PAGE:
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FIVE. Associated Conditions


What are the medical consequences of tobacco use?

Tobacco use kills an estimated 440,000 U.S. citizens each year, which is more than alcohol, cocaine, heroin, homicide, suicide, car accidents, fires, and AIDS combined. Since 1964, more than 12 million Americans have died prematurely from tobacco, and another million U.S. tobacco users alive today will most likely die of a tobacco-related illness. Tobacco use harms every organ in the body. It accounts for about one-third of all cancer-related deaths and for a host of other diseases such as leukemia, cataracts, lung diseases of all types, vascular disease, and the body's ability to successfully heal and fight infections of all types.

The overall rates of death from cancer are twice as high among smokers as nonsmokers. Foremost among the cancers caused by tobacco use is lung cancer. Cigarette smoking has been linked to about 90% of all lung cancer cases and is the number one cancer killer of both men and women. Today, the rate of lung cancer in women exceeds breast cancer. Smoking is also associated with cancers of the lips, mouth, pharynx, larynx, esophagus, stomach, colon, pancreas, cervix, kidney, and bladder.

Gender Differences in Diseases Found in Smokers

Males

Tobacco use harms every organ in the body.

Men have been smoking since the Virginia colony started growing tobacco for American and European consumption. The overall rate of men who smoke is higher than women, as are the death rates. However, currently the rates of male smokers and deaths due to smoking have declined since the Surgeon General's Report was published in 1964 (see Question 21). Older men are more likely to be former smokers than older women, who have difficulty quitting.

Females

Because women find it harder to quit than men, the incidence of lung cancer in women has been increasing both in North America and Europe. A Swiss research team concluded that the rate of smoking and deaths due to smoking among women has yet to reach its peak. In time, female smokers will outnumber male smokers.

Differences in Gender-Specific Health Risks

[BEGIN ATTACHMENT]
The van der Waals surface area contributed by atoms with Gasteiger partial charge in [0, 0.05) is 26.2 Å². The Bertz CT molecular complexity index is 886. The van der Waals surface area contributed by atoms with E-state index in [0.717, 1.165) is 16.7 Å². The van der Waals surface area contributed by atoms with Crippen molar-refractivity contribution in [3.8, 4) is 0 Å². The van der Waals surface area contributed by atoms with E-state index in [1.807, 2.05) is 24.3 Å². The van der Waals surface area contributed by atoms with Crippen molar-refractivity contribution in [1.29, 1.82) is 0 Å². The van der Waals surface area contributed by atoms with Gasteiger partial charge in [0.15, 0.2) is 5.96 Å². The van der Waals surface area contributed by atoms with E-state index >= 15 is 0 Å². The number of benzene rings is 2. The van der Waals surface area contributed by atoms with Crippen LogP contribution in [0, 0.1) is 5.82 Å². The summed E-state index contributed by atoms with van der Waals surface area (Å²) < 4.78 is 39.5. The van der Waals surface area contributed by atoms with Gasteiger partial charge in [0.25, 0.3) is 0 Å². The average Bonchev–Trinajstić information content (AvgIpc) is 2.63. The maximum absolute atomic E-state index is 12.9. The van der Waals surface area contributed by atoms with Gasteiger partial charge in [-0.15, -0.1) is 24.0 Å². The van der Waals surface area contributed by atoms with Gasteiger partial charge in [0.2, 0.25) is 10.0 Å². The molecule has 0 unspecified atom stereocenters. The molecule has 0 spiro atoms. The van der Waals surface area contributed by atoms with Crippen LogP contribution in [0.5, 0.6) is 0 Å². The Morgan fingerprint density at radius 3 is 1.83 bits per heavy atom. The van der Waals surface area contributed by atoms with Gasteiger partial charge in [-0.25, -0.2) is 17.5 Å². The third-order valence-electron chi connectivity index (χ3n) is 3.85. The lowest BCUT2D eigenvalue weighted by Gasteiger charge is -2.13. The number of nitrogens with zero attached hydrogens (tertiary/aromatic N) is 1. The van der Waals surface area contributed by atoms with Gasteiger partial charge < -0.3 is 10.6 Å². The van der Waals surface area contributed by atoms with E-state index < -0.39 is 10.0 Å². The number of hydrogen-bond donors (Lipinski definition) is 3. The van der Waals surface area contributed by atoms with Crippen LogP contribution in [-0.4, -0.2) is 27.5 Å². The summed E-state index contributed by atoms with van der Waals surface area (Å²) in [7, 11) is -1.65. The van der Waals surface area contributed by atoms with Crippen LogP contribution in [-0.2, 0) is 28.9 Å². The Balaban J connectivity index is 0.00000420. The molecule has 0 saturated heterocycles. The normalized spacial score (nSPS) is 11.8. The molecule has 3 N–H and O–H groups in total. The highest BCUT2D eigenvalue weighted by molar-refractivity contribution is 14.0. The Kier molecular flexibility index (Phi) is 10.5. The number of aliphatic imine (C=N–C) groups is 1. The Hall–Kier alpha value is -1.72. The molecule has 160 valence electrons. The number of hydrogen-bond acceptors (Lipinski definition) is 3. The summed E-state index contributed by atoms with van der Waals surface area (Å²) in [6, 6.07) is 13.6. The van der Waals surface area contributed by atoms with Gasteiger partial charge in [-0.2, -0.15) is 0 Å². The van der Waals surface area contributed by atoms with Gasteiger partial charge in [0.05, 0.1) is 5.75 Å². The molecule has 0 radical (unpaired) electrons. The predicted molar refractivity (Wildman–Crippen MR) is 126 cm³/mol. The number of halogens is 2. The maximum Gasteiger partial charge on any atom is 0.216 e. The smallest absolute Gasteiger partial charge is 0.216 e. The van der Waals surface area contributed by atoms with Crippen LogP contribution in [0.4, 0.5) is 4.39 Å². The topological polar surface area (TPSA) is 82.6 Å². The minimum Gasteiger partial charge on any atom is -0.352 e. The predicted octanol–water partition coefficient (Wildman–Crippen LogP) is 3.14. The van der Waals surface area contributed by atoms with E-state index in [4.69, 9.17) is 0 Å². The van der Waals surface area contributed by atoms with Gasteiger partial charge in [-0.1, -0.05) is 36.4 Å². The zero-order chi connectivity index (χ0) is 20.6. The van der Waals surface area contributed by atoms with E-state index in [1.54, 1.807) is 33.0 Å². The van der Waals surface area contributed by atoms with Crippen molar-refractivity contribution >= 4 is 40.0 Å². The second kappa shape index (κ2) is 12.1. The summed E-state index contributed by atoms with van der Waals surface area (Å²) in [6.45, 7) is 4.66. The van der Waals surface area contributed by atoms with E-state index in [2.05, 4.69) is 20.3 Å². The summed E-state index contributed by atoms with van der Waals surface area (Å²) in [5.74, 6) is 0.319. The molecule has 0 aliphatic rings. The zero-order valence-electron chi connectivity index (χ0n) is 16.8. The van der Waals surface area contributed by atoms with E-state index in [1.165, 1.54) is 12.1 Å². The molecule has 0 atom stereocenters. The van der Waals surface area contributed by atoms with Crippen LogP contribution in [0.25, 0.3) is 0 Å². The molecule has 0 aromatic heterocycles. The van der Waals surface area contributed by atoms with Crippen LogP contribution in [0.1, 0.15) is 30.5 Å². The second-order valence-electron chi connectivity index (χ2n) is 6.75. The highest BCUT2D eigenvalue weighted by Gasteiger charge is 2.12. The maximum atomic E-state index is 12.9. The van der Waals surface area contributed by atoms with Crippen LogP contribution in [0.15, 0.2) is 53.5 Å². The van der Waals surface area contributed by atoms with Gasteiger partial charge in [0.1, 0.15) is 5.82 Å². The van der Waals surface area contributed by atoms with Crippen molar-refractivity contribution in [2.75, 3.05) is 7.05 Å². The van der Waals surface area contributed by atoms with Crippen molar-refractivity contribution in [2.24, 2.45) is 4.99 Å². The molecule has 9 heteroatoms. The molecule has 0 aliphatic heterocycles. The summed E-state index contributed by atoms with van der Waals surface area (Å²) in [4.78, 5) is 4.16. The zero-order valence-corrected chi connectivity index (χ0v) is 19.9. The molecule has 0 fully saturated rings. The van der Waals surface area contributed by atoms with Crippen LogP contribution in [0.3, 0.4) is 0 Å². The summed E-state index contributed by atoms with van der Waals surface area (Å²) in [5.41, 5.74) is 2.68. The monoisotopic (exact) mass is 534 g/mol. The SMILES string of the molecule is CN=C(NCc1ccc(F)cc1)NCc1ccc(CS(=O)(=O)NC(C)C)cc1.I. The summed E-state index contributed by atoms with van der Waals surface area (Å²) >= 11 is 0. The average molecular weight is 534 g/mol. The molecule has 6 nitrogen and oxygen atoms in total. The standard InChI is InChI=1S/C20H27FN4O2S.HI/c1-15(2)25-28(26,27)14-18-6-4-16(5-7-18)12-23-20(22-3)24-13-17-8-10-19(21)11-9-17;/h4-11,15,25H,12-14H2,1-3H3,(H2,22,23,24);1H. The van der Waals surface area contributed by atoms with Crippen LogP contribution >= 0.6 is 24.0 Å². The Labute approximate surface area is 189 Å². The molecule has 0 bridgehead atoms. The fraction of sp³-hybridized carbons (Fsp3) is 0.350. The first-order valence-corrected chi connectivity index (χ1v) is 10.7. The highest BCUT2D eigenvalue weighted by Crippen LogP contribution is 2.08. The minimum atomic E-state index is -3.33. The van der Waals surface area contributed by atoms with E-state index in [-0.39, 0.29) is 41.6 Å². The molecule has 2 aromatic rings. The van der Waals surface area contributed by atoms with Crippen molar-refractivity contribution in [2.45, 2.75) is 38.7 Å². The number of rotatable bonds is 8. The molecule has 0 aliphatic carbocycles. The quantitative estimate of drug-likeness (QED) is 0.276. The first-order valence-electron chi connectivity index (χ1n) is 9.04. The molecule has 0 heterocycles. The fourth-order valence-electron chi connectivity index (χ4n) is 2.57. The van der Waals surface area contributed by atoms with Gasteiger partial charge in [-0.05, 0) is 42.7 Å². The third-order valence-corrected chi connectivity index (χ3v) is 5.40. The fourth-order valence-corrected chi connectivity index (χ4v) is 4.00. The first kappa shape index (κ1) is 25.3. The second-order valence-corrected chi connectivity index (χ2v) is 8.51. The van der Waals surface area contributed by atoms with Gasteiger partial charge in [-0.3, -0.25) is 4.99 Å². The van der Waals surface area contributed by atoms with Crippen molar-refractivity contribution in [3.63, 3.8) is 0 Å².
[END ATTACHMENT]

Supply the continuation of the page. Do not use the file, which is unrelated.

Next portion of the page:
The risks for males who smoke are decreased fertility and erectile dysfunction. Women over 35 who are smokers and are on birth control pills are at a greater risk for developing blood clots, which may cause a heart attack or a stroke. It is strongly advised that women who are on birth control pills should stop smoking. Other risks include potential physical problems, which are related to reproduction, pregnancy, and mothering. Smoking causes premature aging. Many women who smoke are prone to ectopic pregnancies. Smoking may cause early menopause.

Men and Women

Smoking is the leading cause of death among both American and European men and women. Diseases related to smoking are preventable. Smoking causes about 90% of the early deaths in men and about 80% of female deaths.

Can you list all of the specific diseases associated with smoking?

Cardiovascular:

Ischemic heart disease

Stroke

Peripheral vascular disease

Abdominal aortic aneurysm

Microvascular disease affecting end organs (examples include exacerbation of Raynaud syndrome, poor wound healing after major surgery, erectile dysfunction)

Respiratory:

Chronic obstructive pulmonary disease (COPD)

Community acquired pneumonia

Poor asthma control

Emphysema Cancer:

Lung cancer

Cancer of the mouth, throat, and esophagus; pancreatic cancer, colon cancer

Cervical cancer, vulvar cancer, and contributes to abnormal Pap smears

Renal cell carcinoma, bladder cancer

Leukemia Reproductive:

Erectile dysfunction (via micro vascular disease)

Lowered sperm counts

Miscarriages

Ectopic pregnancies Other:

Macular degeneration

Periodontal disease

Osteoporosis

Peptic ulcers

Burns

Hepatic: Stimulation of liver metabolism of other drugs resulting in a loss of their effectiveness; acceleration of fibrosis in hepatitis

All of these diseases and conditions are a result of tobacco use and not nicotine. Nicotine is merely the major chemical involved in forming the addiction to tobacco. It is the cause of the disease of dependency. While it also exacerbates the cardiovascular effects of underlying vascular disease, because of its stimulatory effects on heart rate and blood pressure by constricting the blood vessels and stimulating the sympathetic nervous system, it does not directly cause vascular disease. It is all of the other ingredients, which are not in themselves addictive that lead to the long list of other diseases mentioned above. These other ingredients are discussed in greater detail in Questions 12 and 13.

 
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